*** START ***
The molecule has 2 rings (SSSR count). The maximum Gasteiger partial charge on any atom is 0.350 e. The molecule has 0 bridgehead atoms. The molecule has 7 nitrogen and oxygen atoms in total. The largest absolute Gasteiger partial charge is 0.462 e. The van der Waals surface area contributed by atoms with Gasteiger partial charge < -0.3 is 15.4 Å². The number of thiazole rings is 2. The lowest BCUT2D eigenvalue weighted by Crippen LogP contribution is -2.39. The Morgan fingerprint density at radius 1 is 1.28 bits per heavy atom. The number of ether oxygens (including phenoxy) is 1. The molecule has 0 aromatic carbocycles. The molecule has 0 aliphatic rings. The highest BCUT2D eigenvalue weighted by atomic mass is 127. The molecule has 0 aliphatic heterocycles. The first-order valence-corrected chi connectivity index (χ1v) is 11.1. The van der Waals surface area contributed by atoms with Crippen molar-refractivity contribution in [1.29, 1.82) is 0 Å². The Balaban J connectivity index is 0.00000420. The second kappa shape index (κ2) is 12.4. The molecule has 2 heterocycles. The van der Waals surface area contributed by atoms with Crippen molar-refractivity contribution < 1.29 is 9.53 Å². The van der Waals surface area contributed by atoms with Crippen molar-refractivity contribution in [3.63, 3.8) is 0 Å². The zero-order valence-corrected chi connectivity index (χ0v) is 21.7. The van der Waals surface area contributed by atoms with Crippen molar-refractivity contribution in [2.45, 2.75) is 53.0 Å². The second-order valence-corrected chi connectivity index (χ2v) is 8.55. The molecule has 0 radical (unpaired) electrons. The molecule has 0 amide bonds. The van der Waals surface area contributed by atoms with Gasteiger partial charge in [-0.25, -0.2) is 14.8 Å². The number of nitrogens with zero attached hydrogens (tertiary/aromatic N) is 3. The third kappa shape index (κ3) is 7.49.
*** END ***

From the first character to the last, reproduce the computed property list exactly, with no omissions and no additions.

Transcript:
The molecule has 2 rings (SSSR count). The maximum Gasteiger partial charge on any atom is 0.350 e. The molecule has 0 bridgehead atoms. The molecule has 7 nitrogen and oxygen atoms in total. The largest absolute Gasteiger partial charge is 0.462 e. The van der Waals surface area contributed by atoms with Gasteiger partial charge < -0.3 is 15.4 Å². The number of thiazole rings is 2. The lowest BCUT2D eigenvalue weighted by Crippen LogP contribution is -2.39. The Morgan fingerprint density at radius 1 is 1.28 bits per heavy atom. The number of ether oxygens (including phenoxy) is 1. The molecule has 0 aromatic carbocycles. The molecule has 0 aliphatic rings. The highest BCUT2D eigenvalue weighted by atomic mass is 127. The molecule has 0 aliphatic heterocycles. The first-order valence-corrected chi connectivity index (χ1v) is 11.1. The van der Waals surface area contributed by atoms with Crippen molar-refractivity contribution in [1.29, 1.82) is 0 Å². The Balaban J connectivity index is 0.00000420. The second kappa shape index (κ2) is 12.4. The molecule has 2 heterocycles. The van der Waals surface area contributed by atoms with Crippen molar-refractivity contribution < 1.29 is 9.53 Å². The van der Waals surface area contributed by atoms with Crippen molar-refractivity contribution in [3.63, 3.8) is 0 Å². The zero-order valence-corrected chi connectivity index (χ0v) is 21.7. The van der Waals surface area contributed by atoms with Crippen molar-refractivity contribution in [2.45, 2.75) is 53.0 Å². The second-order valence-corrected chi connectivity index (χ2v) is 8.55. The molecule has 0 radical (unpaired) electrons. The molecule has 0 amide bonds. The van der Waals surface area contributed by atoms with Gasteiger partial charge in [-0.25, -0.2) is 14.8 Å². The number of nitrogens with zero attached hydrogens (tertiary/aromatic N) is 3. The third kappa shape index (κ3) is 7.49.